Some criticisms of the philanthropy of the wealthiest one percent
Some time ago Bill Gates and Warren Buffett issued an invitation for the very rich to join their Giving Pledge. Some of Germany's super-rich have rejected the invitation.
|Some of the critics claim that obligations that are often better provided by the state should not be left to philanthropy and private funding. Peter Krämer, a Hamburg-based shipping magnate and multimillionaire, has emerged as one of the strongest critics of the "Giving Pledge." TheWikipedia entry on the pledge reports:|
April 2012 that "81 billionaires committed to giving at least half of their fortunes to charity". As of August 2015, 137 billionaire or former billionaire individuals or couples have signed the pledge; a significant majority so far are, like Buffett and Gates, US-American citizens.Most of the pledges come from North America but there are a number from Europe and Asia as well.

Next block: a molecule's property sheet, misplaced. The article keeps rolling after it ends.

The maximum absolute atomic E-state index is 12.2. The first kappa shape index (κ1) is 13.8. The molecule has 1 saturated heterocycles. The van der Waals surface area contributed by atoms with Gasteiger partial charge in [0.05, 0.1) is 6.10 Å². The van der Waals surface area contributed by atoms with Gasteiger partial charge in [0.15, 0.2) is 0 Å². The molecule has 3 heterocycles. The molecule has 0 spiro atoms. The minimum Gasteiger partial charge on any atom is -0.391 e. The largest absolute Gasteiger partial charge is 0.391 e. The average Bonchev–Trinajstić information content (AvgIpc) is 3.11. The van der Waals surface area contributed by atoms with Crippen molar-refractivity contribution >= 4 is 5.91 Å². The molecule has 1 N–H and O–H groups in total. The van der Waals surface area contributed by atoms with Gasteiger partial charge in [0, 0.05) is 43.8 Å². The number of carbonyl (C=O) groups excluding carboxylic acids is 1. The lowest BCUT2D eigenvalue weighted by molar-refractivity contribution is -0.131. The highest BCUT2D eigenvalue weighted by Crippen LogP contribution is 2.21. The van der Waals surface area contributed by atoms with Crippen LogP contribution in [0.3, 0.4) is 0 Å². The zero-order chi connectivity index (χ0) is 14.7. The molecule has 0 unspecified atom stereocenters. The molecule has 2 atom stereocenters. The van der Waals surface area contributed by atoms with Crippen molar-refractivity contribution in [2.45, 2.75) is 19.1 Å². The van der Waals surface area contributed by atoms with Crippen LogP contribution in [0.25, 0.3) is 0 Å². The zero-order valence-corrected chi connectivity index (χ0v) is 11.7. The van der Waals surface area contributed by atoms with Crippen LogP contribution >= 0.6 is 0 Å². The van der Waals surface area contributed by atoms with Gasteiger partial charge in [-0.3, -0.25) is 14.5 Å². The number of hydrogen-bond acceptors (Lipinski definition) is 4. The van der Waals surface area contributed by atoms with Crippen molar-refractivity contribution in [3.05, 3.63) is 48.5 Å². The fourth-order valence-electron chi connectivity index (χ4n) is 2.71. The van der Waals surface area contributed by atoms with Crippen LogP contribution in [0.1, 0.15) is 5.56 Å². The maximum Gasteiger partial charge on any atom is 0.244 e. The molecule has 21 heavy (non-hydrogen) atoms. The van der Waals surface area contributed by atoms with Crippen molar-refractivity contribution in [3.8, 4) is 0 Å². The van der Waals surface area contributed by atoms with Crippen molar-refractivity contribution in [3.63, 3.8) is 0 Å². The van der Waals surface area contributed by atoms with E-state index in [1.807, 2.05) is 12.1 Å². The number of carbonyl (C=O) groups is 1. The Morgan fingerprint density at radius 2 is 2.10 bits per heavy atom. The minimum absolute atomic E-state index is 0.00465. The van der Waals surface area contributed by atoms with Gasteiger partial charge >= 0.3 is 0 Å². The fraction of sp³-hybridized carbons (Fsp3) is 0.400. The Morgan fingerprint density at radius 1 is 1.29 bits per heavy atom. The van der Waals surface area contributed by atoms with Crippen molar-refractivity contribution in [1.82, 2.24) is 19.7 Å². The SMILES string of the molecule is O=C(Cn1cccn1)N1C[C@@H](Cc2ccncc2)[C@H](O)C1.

It is all just a bad transfer of power from the state to billionaires. So it's not the state that determines what is good for the people, but rather the rich want to decide. That's a development that I find really bad. What legitimacy do these people have to decide where massive sums of money will flow?What gives them the legitimacy and power is that they have the money, in most cases probably legitimately in terms of existing laws. Hamburg also takes a swipe at the US noting that it already has a desolate support system. He said that Gates and Buffet should have given their money to some of the many communities in the US who do not have funds to provide proper public services.
The Chan Zuckerberg Initiative is not even an actual charitable organization, but rather structured as an LLC. Unlike a charitable trust, which is compelled to spend its money on charity, Chan Zuckerberg Initiative, LLC will be able to spend its money on whatever it wants, including private, profit-generating investment.As the New York Times points out the LLC unlike a charitable foundation is not even required to allocate a certain percentage of its assets every year to charity. The LLC will not be subject to such rules or the transparency requirements either.
He created a limited liability company, one that has already reaped enormous benefits as public relations coup for himself. His P.R. return-on-investment dwarfs that of his Facebook stock. Mr. Zuckerberg was depicted in breathless, glowing terms for having, in essence, moved money from one pocket to the other.